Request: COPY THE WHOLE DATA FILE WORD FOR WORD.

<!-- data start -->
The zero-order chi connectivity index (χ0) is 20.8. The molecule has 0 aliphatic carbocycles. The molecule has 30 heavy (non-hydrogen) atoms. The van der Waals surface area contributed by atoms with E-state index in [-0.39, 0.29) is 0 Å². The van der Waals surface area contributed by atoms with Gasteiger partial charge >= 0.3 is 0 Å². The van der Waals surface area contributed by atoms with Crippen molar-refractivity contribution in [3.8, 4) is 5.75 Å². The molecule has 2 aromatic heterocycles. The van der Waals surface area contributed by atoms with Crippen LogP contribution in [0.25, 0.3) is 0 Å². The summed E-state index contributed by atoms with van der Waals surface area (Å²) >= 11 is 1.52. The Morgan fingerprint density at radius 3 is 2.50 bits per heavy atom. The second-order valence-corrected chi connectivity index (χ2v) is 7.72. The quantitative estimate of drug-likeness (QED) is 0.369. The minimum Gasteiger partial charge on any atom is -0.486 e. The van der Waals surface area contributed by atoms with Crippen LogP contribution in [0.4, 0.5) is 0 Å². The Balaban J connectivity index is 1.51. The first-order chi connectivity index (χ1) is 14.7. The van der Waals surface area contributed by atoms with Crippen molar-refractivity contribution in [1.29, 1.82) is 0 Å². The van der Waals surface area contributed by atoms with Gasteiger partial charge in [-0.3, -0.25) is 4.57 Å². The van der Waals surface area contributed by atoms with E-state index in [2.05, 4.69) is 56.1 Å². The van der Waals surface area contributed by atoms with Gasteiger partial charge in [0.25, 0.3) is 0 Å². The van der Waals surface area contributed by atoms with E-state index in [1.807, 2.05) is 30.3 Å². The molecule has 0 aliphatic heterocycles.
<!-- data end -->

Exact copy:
The zero-order chi connectivity index (χ0) is 20.8. The molecule has 0 aliphatic carbocycles. The molecule has 30 heavy (non-hydrogen) atoms. The van der Waals surface area contributed by atoms with E-state index in [-0.39, 0.29) is 0 Å². The van der Waals surface area contributed by atoms with Gasteiger partial charge >= 0.3 is 0 Å². The van der Waals surface area contributed by atoms with Crippen molar-refractivity contribution in [3.8, 4) is 5.75 Å². The molecule has 2 aromatic heterocycles. The van der Waals surface area contributed by atoms with Crippen LogP contribution in [0.25, 0.3) is 0 Å². The summed E-state index contributed by atoms with van der Waals surface area (Å²) >= 11 is 1.52. The Morgan fingerprint density at radius 3 is 2.50 bits per heavy atom. The second-order valence-corrected chi connectivity index (χ2v) is 7.72. The quantitative estimate of drug-likeness (QED) is 0.369. The minimum Gasteiger partial charge on any atom is -0.486 e. The van der Waals surface area contributed by atoms with Crippen LogP contribution in [0.4, 0.5) is 0 Å². The Balaban J connectivity index is 1.51. The first-order chi connectivity index (χ1) is 14.7. The van der Waals surface area contributed by atoms with Crippen molar-refractivity contribution in [1.29, 1.82) is 0 Å². The van der Waals surface area contributed by atoms with Gasteiger partial charge in [-0.3, -0.25) is 4.57 Å². The van der Waals surface area contributed by atoms with E-state index in [2.05, 4.69) is 56.1 Å². The van der Waals surface area contributed by atoms with Gasteiger partial charge in [0.25, 0.3) is 0 Å². The van der Waals surface area contributed by atoms with E-state index in [1.807, 2.05) is 30.3 Å². The molecule has 0 aliphatic heterocycles.